But how about the account in John? John does tell us that there were two angels in white sitting, one at the head and one at the feet where the body of Jesus had lain (John 20:12–13). How can we reconcile that with the other three? Very easily. It was not the group of women at all that saw these two angels, but we are distinctly told it was Mary alone.
Mary started out with the other women for the sepulcher, got a little ahead of the group, was the first to see the stone rolled away from the tomb (John 20:1), immediately jumped at the conclusion that the tomb had been rifled, and ran at top speed to the city to carry the news to Peter and John (John 20:2). While she was going into the city, the other women reached and entered the tomb, and the things recorded in Matthew, Mark and Luke occurred.
These women left the sepulcher before Mary reached it the second time. Peter and John had also left it when Mary reached the sepulcher; and two angels, the one who had been on the outside and the one who at first had been sitting on the inside, were both sitting, one at the head and the other at the feet where the body of Jesus had lain.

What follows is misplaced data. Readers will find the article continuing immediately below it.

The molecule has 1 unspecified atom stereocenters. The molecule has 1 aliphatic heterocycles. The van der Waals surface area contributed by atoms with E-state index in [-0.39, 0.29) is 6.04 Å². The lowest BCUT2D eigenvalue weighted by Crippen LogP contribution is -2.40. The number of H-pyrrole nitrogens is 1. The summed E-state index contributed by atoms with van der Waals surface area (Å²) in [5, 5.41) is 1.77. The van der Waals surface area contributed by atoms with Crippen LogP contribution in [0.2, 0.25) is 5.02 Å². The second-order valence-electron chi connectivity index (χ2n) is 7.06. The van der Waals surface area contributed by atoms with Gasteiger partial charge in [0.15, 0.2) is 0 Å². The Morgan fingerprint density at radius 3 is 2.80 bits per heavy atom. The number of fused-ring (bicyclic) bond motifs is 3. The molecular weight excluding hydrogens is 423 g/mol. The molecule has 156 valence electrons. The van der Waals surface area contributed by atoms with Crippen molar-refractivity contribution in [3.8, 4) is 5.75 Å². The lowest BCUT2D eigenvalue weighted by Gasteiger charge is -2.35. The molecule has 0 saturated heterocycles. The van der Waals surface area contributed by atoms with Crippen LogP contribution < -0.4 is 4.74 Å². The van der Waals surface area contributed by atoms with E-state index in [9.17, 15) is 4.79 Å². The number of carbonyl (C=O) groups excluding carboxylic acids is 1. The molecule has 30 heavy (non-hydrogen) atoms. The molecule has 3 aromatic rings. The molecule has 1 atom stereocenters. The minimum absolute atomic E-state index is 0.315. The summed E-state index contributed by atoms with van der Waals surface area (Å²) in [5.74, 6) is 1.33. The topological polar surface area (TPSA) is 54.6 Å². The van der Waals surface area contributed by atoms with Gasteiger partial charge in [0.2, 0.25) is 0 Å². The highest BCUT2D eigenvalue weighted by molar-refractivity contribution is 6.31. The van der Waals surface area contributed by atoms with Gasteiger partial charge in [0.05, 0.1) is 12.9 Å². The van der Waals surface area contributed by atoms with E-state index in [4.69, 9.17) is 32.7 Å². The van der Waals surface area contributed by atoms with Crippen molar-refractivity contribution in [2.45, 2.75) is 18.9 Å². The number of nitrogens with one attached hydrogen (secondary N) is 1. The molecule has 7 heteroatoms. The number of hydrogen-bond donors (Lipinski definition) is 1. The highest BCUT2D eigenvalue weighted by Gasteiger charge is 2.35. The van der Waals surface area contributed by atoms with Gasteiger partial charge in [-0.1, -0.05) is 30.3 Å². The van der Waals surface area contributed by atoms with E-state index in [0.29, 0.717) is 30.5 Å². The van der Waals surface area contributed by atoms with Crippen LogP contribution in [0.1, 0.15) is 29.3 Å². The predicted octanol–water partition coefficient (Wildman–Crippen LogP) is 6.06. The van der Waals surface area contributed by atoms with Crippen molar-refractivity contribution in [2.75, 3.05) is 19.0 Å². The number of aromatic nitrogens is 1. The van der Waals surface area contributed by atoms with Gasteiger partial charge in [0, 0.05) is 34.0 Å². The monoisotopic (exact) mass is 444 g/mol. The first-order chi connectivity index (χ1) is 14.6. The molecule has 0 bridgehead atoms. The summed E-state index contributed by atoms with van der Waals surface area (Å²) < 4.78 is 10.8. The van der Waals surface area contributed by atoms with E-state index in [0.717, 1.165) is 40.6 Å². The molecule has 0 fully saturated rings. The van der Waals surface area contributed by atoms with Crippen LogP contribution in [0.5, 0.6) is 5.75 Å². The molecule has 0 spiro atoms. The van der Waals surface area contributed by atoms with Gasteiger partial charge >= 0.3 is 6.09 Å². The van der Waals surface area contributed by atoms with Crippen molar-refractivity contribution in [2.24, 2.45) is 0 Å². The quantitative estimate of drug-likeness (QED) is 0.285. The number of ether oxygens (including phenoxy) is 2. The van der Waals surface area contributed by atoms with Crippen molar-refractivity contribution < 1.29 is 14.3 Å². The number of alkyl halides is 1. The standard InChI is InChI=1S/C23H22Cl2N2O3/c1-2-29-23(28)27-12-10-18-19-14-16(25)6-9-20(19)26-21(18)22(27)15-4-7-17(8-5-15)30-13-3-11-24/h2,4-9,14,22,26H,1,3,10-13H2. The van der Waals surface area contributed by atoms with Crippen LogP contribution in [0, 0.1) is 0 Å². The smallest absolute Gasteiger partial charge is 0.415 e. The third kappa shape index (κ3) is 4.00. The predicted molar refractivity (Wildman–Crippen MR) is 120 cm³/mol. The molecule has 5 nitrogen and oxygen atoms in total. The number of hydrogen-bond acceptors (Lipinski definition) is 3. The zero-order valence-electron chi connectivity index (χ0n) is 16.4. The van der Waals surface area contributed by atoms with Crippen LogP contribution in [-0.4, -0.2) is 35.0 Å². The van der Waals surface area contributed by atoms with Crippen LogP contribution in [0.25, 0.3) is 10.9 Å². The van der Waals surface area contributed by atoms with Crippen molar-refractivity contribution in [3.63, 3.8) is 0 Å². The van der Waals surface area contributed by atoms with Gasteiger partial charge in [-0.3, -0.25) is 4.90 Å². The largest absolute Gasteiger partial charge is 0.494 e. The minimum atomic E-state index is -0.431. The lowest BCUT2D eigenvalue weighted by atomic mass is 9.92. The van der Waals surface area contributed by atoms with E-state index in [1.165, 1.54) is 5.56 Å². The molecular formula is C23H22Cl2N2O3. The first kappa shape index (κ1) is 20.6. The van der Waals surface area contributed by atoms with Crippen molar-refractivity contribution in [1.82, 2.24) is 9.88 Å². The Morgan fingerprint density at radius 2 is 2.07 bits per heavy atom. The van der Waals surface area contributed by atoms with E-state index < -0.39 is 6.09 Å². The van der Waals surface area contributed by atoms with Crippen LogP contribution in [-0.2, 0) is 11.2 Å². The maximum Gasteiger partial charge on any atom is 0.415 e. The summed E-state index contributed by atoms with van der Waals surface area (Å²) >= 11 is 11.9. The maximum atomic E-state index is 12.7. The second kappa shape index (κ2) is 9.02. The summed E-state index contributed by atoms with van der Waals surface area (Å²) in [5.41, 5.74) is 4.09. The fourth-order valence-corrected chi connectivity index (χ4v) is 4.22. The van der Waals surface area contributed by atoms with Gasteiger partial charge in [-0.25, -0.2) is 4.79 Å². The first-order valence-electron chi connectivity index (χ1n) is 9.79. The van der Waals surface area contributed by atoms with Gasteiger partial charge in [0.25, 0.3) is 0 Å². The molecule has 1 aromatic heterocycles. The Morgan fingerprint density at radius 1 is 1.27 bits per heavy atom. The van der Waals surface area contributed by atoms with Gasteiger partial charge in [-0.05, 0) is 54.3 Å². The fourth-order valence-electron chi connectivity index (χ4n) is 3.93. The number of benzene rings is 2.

All the other apparent contradictions in the four accounts of the resurrection—and they are quite numerous—also disappear on careful study. But these apparent contradictions are themselves proof of the truth and the accuracy of the accounts. It is evident that these four accounts are separate and independent accounts.
If four different persons had sat down to make up a story in collusion of a resurrection that never occurred, they would have made their four accounts appear to agree, at least on the surface. Whatever contradictions there might be in the four accounts would only come out after minute and careful study. But just the opposite is the case here. It is all on the surface that the apparent contradictions occur. It is only by careful and protracted study that the real agreement shines forth.
It is just such a harmony as would not exist between four accounts fabricated in collusion. It is just such an agreement as would exist in four independent accounts of substantially the same circumstances, each narrator telling the same story from his own standpoint, relating such details as impressed him, omitting other details which did not impress him but which did impress another narrator and which the other narrator related.